Aarhus Travel Guide
Aarhus is the largest city on the Danish mainland (Jutland), and the second-biggest overall in Denmark. While Copenhagen gets all the attention (and deservedly so), Aarhus is somewhat forgotten by travellers.
Nonetheless, it has scores of notable attractions. From one of the best open-air museums in Europe to a futuristic library, you’ll have plenty to do here.
Come check out our Aarhus travel guide as we cover the best things to do in Aarhus, Denmark.
Shortly after arriving in Aarhus, make Den Gamle By your first stop. Translating to “Old Town” in English, it isn’t the old centre of Aarhus, per se. Rather, it is a living history museum. While the original open-air attraction used buildings from Old Aarhus, its 75 buildings come from all over Denmark.
Other outdoor ethnographic museums found throughout Europe focus on village life. In contrast, Den Gamle By focuses on life in a typical Danish town in centuries past. As you walk its streets, you’ll get to see actors/actresses at the post office, the blacksmith, and other shops.
There are also a number of attractions within this park. You’ll find several museums, ranging in topic from clocks to toys to textiles, during your time here. A few pleasant gardens are also included – some grow food for the market, while others are decorative. In the case of the latter, you’ll enjoy the Renaissance-style green space behind the Mayor’s house.
End your day here with a meal at one of Den Gamle By’s restaurants or cafes. As you enjoy your food, watch locals go about their business, as if it was the 19th century.
In the mood to learn about local and global anthropology? Include the Moesgaard Museum on your list of things to see in Aarhus. Thanks to the work of archaeologists associated with Aarhus University, this facility’s exhibits brim with over 50,000 pieces.
While you’ll find artifacts from around the world, some of the best archaeological finds in Denmark are here. These include Grauballe Man, a corpse that was well-preserved by the bog where scientists found him. According to carbon dating, he met his end nearly 2,300 years ago. Cause of death: a slash to the throat. Thanks to his killer’s decision to dump him in the bog, his body remains as it was millennia ago.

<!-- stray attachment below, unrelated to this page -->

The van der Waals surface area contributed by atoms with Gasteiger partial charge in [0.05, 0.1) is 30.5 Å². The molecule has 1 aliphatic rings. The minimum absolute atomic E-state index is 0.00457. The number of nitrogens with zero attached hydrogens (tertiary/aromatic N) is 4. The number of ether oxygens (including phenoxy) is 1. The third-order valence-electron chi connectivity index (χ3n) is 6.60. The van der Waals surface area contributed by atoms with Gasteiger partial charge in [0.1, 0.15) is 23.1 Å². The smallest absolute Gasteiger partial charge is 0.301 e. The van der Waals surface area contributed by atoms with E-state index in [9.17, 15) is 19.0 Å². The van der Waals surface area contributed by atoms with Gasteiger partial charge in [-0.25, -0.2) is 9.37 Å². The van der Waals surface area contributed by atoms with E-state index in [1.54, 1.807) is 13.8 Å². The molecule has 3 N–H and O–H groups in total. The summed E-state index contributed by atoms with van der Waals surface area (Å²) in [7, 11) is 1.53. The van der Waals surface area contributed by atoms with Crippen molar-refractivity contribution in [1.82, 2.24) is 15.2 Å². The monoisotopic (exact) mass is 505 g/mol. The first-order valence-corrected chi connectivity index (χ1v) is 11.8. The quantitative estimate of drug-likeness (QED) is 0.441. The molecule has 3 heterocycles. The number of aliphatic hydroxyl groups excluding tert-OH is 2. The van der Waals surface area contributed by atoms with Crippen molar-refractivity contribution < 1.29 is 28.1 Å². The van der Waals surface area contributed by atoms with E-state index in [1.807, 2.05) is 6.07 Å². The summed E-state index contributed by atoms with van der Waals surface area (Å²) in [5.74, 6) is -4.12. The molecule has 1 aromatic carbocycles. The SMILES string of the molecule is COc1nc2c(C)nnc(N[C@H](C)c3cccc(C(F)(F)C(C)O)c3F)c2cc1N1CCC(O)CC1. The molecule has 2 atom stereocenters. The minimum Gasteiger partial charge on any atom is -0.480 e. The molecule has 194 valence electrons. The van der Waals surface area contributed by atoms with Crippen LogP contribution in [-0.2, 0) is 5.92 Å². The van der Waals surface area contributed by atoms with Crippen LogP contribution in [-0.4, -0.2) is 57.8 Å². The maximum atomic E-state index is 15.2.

Other Danish highlights include a large cache of medieval weapons and a collection of rune stones. Once you get to the global galleries, you’ll find pieces sourced from Asia to Africa.
If you’re more in the mood for visual art than anthropology, check out the ARoS Aarhus Art Museum instead. Its current appearance is deceiving – while it appears super-modern, the institution itself has been open since 1859. The current structure is the fourth home for the oldest art museum in Denmark outside Copenhagen.
It hosts works of art from around the world. However, its primary focus is on artists from the Danish Golden Age. These masters include painters like Bjørn Nørgaard and Ólafur Elíasson. After getting your fill of artistic brilliance, head upstairs to “Your Rainbow Panorama”, which boasts killer views of Aarhus.
If the performing arts are more your jam, take in a performance at Musikhuset Aarhus. With a listed capacity of approximately 3,600 people, it is the largest concert venue in Scandinavia.
Whenever you visit, an event will almost certainly be happening, as the complex hosts 1,500 events per year. Operas, musicals, ballets, orchestra performances, and concerts all happen here. No matter when you go, you’ll be in for a treat.
Love greenery? Make room in your travel itinerary for the Aarhus Botanical Gardens. It is a great place to relax, as it is within walking distance of touristy Den Gamle By. This attraction has been protecting and showing off the flora of North Central Europe since 1875.
The gardens show well in all seasons. However, greenhouses allow plant displays to continue throughout the winter. If you are visiting and need a respite from the cold, check out the tropical dome. A new addition to the park, its humid, warm air and equatorial flora will lift your spirits in record time!
Fans of books and post-modern architecture will want to include Dokk1 in their sightseeing plans. Built to resemble a floating metal disc, photographers will be in their element here. Inside, there’s more to do than just read books. You can check out board games, play video games, play ping-pong, and more. If you encounter a rainy day, this place can salvage your plans.
Check out the different kinds of ungulate that live in Denmark at Marselisborg Deer Park. For the past 85 years, this fenced 54-acre park has protected various species of deer. Most of the terrain is open, rolling hills, making it easy to spot these gorgeous animals.
End your visit to Aarhus by spending an afternoon or evening in Latinerkvarteret. Known in English as the Latin Quarter, it is an artist’s hub by day and an entertainment district by night. Check out galleries, go out for a meal, then spend time in one of its pubs.